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Immigrating Fictions: Unfailing Mediation in Dictée and Becoming Madame Mao

Immigrating Fictions: Unfailing Mediation in Dictée and Becoming Madame Mao E R I C H AY O T Immigrating Fictions: Unfailing Mediation in Dictée and Becoming Madame Mao he originality of the Brechtian sign, Roland Barthes once said, comes from its always being read twice. "What Brecht gives us to read," Barthes wrote in 1975, "is, via a kind of disconnect, the look of a reader, not the object of that look; that object only reaches us through the intellectual (alienated) act of a first reader who is already on stage" ("Brecht" 265; my translation). Barthes meant that objects on the Brechtian stage never appear on stage as themselves. They are instead objects--facts, things, people, situations--as someone has perceived them, elements of a story told by an actor who performs a relation to the objects of his regard that subjects them, in advance, to reading. From the edge of the proscenium, the audience sees the reading, not the objects, and sees simultaneously the possibility of reading the objects otherwise. The Brechtian theater thus shows that an object is always someone's object, that any given thing, person, or situation has already emerged, prior to any single perception of it, as the "reading" of someone else whose first reading was http://www.deepdyve.com/assets/images/DeepDyve-Logo-lg.png Contemporary Literature University of Wisconsin Press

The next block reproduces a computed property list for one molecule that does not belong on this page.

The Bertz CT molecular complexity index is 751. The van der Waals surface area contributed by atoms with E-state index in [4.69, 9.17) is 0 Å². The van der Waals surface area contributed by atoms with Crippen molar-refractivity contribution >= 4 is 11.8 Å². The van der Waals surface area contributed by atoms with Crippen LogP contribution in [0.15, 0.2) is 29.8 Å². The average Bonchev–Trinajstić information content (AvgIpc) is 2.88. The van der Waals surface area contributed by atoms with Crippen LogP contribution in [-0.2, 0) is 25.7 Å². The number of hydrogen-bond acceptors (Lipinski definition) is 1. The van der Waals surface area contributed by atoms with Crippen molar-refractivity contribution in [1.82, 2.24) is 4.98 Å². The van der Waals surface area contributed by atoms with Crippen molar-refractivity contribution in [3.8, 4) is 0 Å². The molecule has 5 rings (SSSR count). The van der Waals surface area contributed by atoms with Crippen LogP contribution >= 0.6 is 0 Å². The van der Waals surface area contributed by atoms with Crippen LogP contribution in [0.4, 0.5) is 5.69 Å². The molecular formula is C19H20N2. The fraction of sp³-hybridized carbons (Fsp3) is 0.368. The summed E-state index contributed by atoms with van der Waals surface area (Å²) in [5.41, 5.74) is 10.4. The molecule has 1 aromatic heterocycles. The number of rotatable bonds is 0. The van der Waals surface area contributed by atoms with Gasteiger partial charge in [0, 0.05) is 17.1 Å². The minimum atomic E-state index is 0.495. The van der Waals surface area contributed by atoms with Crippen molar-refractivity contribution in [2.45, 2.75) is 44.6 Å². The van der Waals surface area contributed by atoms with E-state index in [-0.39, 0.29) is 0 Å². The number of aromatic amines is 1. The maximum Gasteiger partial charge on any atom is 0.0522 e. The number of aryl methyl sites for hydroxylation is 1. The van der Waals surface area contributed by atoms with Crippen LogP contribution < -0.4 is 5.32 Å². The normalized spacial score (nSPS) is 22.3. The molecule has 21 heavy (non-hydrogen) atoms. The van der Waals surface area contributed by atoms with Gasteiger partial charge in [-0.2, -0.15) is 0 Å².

Immigrating Fictions: Unfailing Mediation in Dictée and Becoming Madame Mao

Contemporary Literature , Volume 47 (4) – Feb 16, 2006

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Publisher
University of Wisconsin Press
Copyright
Copyright © 2006 by the Board of Regents of the University of Wisconsin.
ISSN
1548-9949
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Abstract

E R I C H AY O T Immigrating Fictions: Unfailing Mediation in Dictée and Becoming Madame Mao he originality of the Brechtian sign, Roland Barthes once said, comes from its always being read twice. "What Brecht gives us to read," Barthes wrote in 1975, "is, via a kind of disconnect, the look of a reader, not the object of that look; that object only reaches us through the intellectual (alienated) act of a first reader who is already on stage" ("Brecht" 265; my translation). Barthes meant that objects on the Brechtian stage never appear on stage as themselves. They are instead objects--facts, things, people, situations--as someone has perceived them, elements of a story told by an actor who performs a relation to the objects of his regard that subjects them, in advance, to reading. From the edge of the proscenium, the audience sees the reading, not the objects, and sees simultaneously the possibility of reading the objects otherwise. The Brechtian theater thus shows that an object is always someone's object, that any given thing, person, or situation has already emerged, prior to any single perception of it, as the "reading" of someone else whose first reading was

Journal

Contemporary LiteratureUniversity of Wisconsin Press

Published: Feb 16, 2006

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